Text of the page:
How do I keep aphids away from my succulent plants?

When dealing with pests such succulent mealybugs, spray rubbing alcohol on the area, or use a cotton swab to remove aphids from cracks and crevices and from leaves.

Combine the following for a homemade insecticidal soap and rubbing alcohol spray:

  • Water in five cups
  • rubbing alcohol in two glasses
  • liquid soap, one tablespoon worth

Spray the water, insect-killing soap, and oil mixture as directed, shaking the components in the spray bottle before use.

When the plant is free of aphids, carefully wash it and wait a few days for it to dry completely before repotting it in a new potting mix.


Test a small area first before spraying anything on your succulents or cactus.

Any of these components may cause harm to and disrupt this coating.

My plants. Can I put rubbing alcohol on them?

It’s a good idea to keep rubbing alcohol at home. It could be used to clean your gardening equipment. But does spraying it on your plants have any advantages?

Rubbish alcohol can be sprayed on plants to clean leaves or act as a pesticide. To avoid leaf burn, dilute the alcohol with water before use. Because certain plants are sensitive to alcohol and suffer stem and leaf damage, test the diluted solution on a few plant leaves.

Can cinnamon be used with succulents?

An orange, cancer-like growth close to or on the stem is one indication of sickness in succulents. It most likely has a minute mite infection.

The succulent should be placed in a different container until fresh, healthy growth occurs after the contaminated tissue has been removed. After working with diseased succulents, properly clean your instruments to avoid spreading the infection to other plants.

Pockmarks appear on the leaves of aloes, gasterias, and other succulents as a result of another illness, which also seems to have bruised tissue.

The treatment consists of mixing two tablespoons of ground cinnamon into one pint of isopropyl alcohol, shaking it vigorously, letting it sit overnight, straining it through a coffee filter, then spraying it on the plants the following day. You might need to use a systemic disease control, which is available at nurseries and online, if this doesn’t work.

How frequently do succulents need to be watered?

During the months that are not winter, when the temperature is above 40 degrees, you should water your succulents every other week. You should only water your succulent once a month in the winter (when the temperature falls below 40 degrees), as it goes dormant at this period.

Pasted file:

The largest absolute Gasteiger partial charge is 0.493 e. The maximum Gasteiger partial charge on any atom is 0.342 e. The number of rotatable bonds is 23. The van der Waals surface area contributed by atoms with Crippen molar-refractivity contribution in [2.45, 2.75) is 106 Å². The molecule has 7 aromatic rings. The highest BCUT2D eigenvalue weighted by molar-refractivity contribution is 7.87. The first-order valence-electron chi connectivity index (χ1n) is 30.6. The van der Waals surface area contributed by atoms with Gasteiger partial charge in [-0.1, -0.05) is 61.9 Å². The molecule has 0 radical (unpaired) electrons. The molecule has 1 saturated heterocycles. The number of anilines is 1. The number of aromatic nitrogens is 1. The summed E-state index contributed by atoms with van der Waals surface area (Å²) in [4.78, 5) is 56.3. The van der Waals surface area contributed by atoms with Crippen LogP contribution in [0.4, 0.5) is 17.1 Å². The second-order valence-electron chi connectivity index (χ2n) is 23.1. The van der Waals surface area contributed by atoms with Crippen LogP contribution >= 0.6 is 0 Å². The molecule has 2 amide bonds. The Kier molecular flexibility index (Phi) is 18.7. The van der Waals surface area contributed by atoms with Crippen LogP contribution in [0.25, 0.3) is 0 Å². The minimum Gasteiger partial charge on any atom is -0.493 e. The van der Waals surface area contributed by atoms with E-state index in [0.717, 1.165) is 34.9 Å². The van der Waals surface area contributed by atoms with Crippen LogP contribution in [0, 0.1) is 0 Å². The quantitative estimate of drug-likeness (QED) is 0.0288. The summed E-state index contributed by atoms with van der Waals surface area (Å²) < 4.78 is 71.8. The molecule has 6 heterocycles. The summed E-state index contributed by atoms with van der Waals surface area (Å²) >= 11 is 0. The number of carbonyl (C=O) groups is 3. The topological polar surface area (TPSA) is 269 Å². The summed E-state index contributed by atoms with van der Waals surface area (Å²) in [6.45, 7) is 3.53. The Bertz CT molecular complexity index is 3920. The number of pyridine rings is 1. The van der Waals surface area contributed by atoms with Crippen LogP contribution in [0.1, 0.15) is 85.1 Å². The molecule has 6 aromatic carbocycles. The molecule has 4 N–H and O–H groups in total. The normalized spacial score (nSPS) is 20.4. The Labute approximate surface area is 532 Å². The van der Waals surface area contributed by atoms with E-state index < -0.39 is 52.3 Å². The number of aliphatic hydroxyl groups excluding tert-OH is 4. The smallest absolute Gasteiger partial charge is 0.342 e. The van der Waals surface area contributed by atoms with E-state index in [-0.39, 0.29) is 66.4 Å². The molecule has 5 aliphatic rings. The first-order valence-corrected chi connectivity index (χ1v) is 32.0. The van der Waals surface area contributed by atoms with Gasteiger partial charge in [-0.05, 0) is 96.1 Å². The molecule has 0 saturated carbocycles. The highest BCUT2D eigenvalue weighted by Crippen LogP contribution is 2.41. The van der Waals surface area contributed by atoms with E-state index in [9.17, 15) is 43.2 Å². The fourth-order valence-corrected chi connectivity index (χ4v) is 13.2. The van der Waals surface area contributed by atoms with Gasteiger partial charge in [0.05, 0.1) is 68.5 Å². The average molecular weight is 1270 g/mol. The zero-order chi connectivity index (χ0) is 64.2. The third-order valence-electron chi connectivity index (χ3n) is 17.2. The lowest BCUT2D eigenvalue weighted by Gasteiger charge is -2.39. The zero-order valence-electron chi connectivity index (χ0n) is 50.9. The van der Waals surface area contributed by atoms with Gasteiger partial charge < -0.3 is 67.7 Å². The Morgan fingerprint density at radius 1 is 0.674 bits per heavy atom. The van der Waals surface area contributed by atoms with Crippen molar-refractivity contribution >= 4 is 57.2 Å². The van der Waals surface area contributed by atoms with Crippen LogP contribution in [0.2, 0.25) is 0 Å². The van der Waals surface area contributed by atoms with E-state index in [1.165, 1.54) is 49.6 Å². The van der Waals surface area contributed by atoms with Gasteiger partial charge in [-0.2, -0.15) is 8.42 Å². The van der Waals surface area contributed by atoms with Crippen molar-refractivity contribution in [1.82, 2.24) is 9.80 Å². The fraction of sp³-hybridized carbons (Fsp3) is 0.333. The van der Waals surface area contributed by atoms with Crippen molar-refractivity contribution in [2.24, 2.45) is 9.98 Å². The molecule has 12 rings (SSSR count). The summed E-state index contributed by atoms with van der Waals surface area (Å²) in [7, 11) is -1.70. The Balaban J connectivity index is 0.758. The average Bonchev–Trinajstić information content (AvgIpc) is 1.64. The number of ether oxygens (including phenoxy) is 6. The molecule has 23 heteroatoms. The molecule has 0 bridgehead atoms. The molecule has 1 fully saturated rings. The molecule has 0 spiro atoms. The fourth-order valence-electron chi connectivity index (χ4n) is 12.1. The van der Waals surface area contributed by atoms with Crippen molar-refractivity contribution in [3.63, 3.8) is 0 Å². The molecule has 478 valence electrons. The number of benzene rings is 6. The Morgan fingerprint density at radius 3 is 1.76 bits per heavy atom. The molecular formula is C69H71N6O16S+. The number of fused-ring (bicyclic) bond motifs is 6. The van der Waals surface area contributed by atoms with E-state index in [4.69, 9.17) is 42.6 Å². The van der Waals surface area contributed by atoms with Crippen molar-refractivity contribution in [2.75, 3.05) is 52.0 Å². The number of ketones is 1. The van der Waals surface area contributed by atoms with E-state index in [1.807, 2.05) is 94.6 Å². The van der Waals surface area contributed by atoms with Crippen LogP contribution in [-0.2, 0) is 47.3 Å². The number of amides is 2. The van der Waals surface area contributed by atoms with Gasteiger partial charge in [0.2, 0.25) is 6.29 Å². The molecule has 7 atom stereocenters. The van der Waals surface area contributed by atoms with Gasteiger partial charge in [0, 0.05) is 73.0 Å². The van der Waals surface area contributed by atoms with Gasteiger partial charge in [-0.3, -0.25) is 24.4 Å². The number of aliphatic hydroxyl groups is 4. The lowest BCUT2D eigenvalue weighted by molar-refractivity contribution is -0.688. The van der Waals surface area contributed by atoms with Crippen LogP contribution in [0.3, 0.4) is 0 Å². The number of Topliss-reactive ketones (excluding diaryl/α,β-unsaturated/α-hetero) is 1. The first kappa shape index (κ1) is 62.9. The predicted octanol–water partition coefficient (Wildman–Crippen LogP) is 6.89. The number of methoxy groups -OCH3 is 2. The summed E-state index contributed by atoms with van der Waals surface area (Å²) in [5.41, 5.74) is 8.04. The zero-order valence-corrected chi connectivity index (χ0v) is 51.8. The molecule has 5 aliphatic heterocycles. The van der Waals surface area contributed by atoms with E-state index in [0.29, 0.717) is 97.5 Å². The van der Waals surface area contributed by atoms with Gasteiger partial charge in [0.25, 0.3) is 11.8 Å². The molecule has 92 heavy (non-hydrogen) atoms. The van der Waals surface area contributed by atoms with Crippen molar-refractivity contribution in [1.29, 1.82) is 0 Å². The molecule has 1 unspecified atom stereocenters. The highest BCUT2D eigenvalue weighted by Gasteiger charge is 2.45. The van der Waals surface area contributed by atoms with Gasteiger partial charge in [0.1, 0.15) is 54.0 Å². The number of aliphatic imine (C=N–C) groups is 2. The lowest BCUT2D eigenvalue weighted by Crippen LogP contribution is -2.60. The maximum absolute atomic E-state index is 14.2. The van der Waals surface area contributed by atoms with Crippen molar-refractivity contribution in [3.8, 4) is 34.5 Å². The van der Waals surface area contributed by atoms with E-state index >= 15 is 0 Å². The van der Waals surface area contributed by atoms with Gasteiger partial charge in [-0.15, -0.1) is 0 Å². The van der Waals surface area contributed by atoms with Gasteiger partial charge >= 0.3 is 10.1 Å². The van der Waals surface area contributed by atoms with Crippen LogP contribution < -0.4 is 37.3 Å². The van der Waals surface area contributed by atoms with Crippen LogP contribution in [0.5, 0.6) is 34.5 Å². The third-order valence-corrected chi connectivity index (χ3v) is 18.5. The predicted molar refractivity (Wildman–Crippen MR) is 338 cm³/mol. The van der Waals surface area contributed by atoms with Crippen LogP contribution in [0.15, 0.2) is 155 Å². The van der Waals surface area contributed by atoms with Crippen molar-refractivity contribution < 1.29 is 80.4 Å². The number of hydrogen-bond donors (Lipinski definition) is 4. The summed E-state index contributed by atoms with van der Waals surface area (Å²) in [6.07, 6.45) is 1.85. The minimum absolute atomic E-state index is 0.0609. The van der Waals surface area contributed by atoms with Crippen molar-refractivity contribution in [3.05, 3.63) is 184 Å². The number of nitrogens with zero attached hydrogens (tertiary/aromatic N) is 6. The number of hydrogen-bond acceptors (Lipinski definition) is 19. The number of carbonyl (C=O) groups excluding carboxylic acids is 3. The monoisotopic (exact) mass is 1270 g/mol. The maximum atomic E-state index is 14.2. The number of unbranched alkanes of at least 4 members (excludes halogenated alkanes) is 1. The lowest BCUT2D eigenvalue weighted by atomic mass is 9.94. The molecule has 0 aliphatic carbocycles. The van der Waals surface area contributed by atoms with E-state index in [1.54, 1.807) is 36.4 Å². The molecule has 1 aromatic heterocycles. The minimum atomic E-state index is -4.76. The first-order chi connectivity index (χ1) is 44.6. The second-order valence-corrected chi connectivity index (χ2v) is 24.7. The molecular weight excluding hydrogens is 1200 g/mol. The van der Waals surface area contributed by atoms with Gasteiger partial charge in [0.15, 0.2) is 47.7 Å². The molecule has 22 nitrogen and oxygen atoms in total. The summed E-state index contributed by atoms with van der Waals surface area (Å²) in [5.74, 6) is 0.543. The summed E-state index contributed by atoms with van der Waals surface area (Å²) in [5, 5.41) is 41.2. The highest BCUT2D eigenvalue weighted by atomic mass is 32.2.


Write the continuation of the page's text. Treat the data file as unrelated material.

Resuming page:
A few situations constitute an exception to this rule. Because their tiny leaves can’t hold as much water as other varieties with larger leaves, some varieties of succulents need to be watered more frequently. In the non-winter months, feel free to give these small leaf succulents a water if they appear to be thirsty. When they are thirsty, succulents generally exhibit a wrinkled appearance. But always keep in mind that being underwater is preferable to being overwater.

How are indoor plant bugs eliminated?

When Acree returns home with a fresh plant, she immediately disposes of any pests by placing it in the bathtub. She tops the soil with pet- and kid-safe food-grade diatomaceous earth powder, which dries out the insects and their larvae, after lightly misting them with a natural DIY bug repellent that you can prepare with 1 tablespoon of tea tree oil and 1 cup of water.

Spray your plants

Making an insecticidal soap to spray on your plants is your best option if you’re dealing with soft-bodied pests like mealybugs, aphids, whiteflies, and spider mites. While you may purchase one at the shop, it’s simple to make a DIY version with organic ingredients. Simply combine 1 Tbsp liquid dish soap (free of bleach, degreaser, synthetic colours, and scents), 1/4 cup vegetable oil, and 1 Tbsp liquid dish soap in a spray bottle, then top it off with warm water and shake. Once a week, you can spray your plants with the combination to get rid of pest problems.

Dry out your plants

By simply eliminating the moisture, pests like fungus gnats that prefer damp soil in houseplants can be controlled. (Excuse me, gnats.) The best course of action in these types of circumstances, according to Susan Spanger, a professional gardener and floral designer at Bloomful Floral Design, is to water your plants less frequently than usual in order to let the top few inches of soil totally dry up.

You eliminate the source of food for fungus gnats—fungi in the soil—by not maintaining damp soil. The Sill claims that by letting it dry up, that important food source will be eliminated, which will also eliminate the fungus gnats. According to Spanger, you can also cover the top of your soil with a half-inch of sand. She claims that mature fungus gnats find the rough surface unpleasant and that it dries off soon. Those pests on the houseplants will never return.